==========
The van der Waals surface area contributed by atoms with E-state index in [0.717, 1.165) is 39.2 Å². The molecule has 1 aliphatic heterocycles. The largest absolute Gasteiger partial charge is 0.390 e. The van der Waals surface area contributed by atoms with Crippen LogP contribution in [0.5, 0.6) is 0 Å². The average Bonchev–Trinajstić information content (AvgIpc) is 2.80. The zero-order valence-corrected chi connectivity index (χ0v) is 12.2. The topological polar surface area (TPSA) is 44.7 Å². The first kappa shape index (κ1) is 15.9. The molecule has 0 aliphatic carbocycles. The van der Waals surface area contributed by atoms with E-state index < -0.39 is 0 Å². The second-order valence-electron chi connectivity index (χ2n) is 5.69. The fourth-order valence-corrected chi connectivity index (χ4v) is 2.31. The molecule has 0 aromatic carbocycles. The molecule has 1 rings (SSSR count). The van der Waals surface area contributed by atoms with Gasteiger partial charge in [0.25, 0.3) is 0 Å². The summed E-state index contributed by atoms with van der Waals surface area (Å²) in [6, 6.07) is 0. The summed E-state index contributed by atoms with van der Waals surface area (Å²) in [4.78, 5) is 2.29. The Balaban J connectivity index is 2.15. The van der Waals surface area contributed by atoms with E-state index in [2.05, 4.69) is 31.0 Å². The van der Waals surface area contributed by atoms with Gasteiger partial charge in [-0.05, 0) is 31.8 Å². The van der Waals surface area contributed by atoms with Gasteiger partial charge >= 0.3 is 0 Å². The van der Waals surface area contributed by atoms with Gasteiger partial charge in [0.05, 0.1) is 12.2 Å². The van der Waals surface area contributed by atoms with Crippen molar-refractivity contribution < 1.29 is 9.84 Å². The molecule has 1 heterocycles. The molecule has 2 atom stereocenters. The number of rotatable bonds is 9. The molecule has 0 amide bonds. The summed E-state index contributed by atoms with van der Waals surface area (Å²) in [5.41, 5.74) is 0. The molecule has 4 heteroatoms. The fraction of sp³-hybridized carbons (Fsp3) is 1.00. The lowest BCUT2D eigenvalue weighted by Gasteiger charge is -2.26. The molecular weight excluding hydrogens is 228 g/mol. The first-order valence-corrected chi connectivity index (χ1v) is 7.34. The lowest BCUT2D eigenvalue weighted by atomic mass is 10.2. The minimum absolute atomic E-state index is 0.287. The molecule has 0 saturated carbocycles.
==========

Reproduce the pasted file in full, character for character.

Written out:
The van der Waals surface area contributed by atoms with E-state index in [0.717, 1.165) is 39.2 Å². The molecule has 1 aliphatic heterocycles. The largest absolute Gasteiger partial charge is 0.390 e. The van der Waals surface area contributed by atoms with Crippen LogP contribution in [0.5, 0.6) is 0 Å². The average Bonchev–Trinajstić information content (AvgIpc) is 2.80. The zero-order valence-corrected chi connectivity index (χ0v) is 12.2. The topological polar surface area (TPSA) is 44.7 Å². The first kappa shape index (κ1) is 15.9. The molecule has 0 aliphatic carbocycles. The van der Waals surface area contributed by atoms with E-state index < -0.39 is 0 Å². The second-order valence-electron chi connectivity index (χ2n) is 5.69. The fourth-order valence-corrected chi connectivity index (χ4v) is 2.31. The molecule has 0 aromatic carbocycles. The molecule has 1 rings (SSSR count). The van der Waals surface area contributed by atoms with Gasteiger partial charge in [0.25, 0.3) is 0 Å². The summed E-state index contributed by atoms with van der Waals surface area (Å²) in [6, 6.07) is 0. The summed E-state index contributed by atoms with van der Waals surface area (Å²) in [4.78, 5) is 2.29. The Balaban J connectivity index is 2.15. The van der Waals surface area contributed by atoms with E-state index in [2.05, 4.69) is 31.0 Å². The van der Waals surface area contributed by atoms with Gasteiger partial charge in [-0.05, 0) is 31.8 Å². The van der Waals surface area contributed by atoms with Gasteiger partial charge >= 0.3 is 0 Å². The van der Waals surface area contributed by atoms with Gasteiger partial charge in [0.05, 0.1) is 12.2 Å². The van der Waals surface area contributed by atoms with Crippen molar-refractivity contribution < 1.29 is 9.84 Å². The molecule has 1 heterocycles. The molecule has 2 atom stereocenters. The number of rotatable bonds is 9. The molecule has 0 amide bonds. The summed E-state index contributed by atoms with van der Waals surface area (Å²) in [5.41, 5.74) is 0. The molecule has 4 heteroatoms. The fraction of sp³-hybridized carbons (Fsp3) is 1.00. The lowest BCUT2D eigenvalue weighted by Gasteiger charge is -2.26. The molecular weight excluding hydrogens is 228 g/mol. The first-order valence-corrected chi connectivity index (χ1v) is 7.34. The lowest BCUT2D eigenvalue weighted by atomic mass is 10.2. The minimum absolute atomic E-state index is 0.287. The molecule has 0 saturated carbocycles.